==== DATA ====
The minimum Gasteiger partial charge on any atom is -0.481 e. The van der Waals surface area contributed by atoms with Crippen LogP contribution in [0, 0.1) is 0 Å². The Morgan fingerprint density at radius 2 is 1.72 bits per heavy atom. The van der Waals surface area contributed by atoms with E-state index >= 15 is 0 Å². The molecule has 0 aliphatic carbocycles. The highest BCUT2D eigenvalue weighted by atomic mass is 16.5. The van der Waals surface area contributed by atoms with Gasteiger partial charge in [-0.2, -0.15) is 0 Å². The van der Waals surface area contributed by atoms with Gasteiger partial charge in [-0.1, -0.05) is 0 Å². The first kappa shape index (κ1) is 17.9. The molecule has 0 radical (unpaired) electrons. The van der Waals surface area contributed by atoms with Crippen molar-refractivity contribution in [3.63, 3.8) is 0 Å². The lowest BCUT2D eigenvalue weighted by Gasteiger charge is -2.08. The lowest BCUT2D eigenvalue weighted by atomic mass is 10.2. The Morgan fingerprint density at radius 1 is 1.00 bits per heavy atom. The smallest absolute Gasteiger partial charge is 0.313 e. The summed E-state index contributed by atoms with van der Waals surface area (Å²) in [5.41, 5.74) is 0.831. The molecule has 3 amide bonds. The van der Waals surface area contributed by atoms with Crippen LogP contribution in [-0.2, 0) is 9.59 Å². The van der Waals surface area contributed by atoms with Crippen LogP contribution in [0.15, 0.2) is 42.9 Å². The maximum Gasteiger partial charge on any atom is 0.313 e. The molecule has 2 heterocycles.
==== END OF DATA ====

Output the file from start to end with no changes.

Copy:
The minimum Gasteiger partial charge on any atom is -0.481 e. The van der Waals surface area contributed by atoms with Crippen LogP contribution in [0, 0.1) is 0 Å². The Morgan fingerprint density at radius 2 is 1.72 bits per heavy atom. The van der Waals surface area contributed by atoms with E-state index >= 15 is 0 Å². The molecule has 0 aliphatic carbocycles. The highest BCUT2D eigenvalue weighted by atomic mass is 16.5. The van der Waals surface area contributed by atoms with Gasteiger partial charge in [-0.2, -0.15) is 0 Å². The van der Waals surface area contributed by atoms with Gasteiger partial charge in [-0.1, -0.05) is 0 Å². The first kappa shape index (κ1) is 17.9. The molecule has 0 radical (unpaired) electrons. The van der Waals surface area contributed by atoms with Crippen molar-refractivity contribution in [3.63, 3.8) is 0 Å². The lowest BCUT2D eigenvalue weighted by Gasteiger charge is -2.08. The lowest BCUT2D eigenvalue weighted by atomic mass is 10.2. The Morgan fingerprint density at radius 1 is 1.00 bits per heavy atom. The smallest absolute Gasteiger partial charge is 0.313 e. The summed E-state index contributed by atoms with van der Waals surface area (Å²) in [5.41, 5.74) is 0.831. The molecule has 3 amide bonds. The van der Waals surface area contributed by atoms with Crippen LogP contribution in [-0.2, 0) is 9.59 Å². The van der Waals surface area contributed by atoms with Crippen LogP contribution in [0.15, 0.2) is 42.9 Å². The maximum Gasteiger partial charge on any atom is 0.313 e. The molecule has 2 heterocycles.